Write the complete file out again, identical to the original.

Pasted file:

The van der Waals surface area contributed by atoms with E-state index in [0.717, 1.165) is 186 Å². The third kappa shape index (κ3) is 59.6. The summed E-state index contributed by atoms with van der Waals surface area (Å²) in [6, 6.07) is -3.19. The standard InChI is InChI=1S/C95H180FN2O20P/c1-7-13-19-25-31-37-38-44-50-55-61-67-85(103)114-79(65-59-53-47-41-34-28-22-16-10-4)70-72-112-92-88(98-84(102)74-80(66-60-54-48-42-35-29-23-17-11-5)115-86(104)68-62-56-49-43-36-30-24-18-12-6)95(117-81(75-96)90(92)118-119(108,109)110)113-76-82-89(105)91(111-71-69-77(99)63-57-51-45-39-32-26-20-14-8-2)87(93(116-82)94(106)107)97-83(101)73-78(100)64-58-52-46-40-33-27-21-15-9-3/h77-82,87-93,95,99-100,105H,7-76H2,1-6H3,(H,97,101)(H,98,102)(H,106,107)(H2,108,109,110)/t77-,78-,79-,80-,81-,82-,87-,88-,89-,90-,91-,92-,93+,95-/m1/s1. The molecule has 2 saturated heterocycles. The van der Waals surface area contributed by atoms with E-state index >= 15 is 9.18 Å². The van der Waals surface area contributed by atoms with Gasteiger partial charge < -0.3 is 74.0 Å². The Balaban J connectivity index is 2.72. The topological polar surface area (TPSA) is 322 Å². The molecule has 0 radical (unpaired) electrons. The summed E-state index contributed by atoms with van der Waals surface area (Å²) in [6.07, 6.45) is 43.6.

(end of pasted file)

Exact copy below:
The van der Waals surface area contributed by atoms with E-state index in [0.717, 1.165) is 186 Å². The third kappa shape index (κ3) is 59.6. The summed E-state index contributed by atoms with van der Waals surface area (Å²) in [6, 6.07) is -3.19. The standard InChI is InChI=1S/C95H180FN2O20P/c1-7-13-19-25-31-37-38-44-50-55-61-67-85(103)114-79(65-59-53-47-41-34-28-22-16-10-4)70-72-112-92-88(98-84(102)74-80(66-60-54-48-42-35-29-23-17-11-5)115-86(104)68-62-56-49-43-36-30-24-18-12-6)95(117-81(75-96)90(92)118-119(108,109)110)113-76-82-89(105)91(111-71-69-77(99)63-57-51-45-39-32-26-20-14-8-2)87(93(116-82)94(106)107)97-83(101)73-78(100)64-58-52-46-40-33-27-21-15-9-3/h77-82,87-93,95,99-100,105H,7-76H2,1-6H3,(H,97,101)(H,98,102)(H,106,107)(H2,108,109,110)/t77-,78-,79-,80-,81-,82-,87-,88-,89-,90-,91-,92-,93+,95-/m1/s1. The molecule has 2 saturated heterocycles. The van der Waals surface area contributed by atoms with E-state index >= 15 is 9.18 Å². The van der Waals surface area contributed by atoms with Gasteiger partial charge < -0.3 is 74.0 Å². The Balaban J connectivity index is 2.72. The topological polar surface area (TPSA) is 322 Å². The molecule has 0 radical (unpaired) electrons. The summed E-state index contributed by atoms with van der Waals surface area (Å²) in [6.07, 6.45) is 43.6.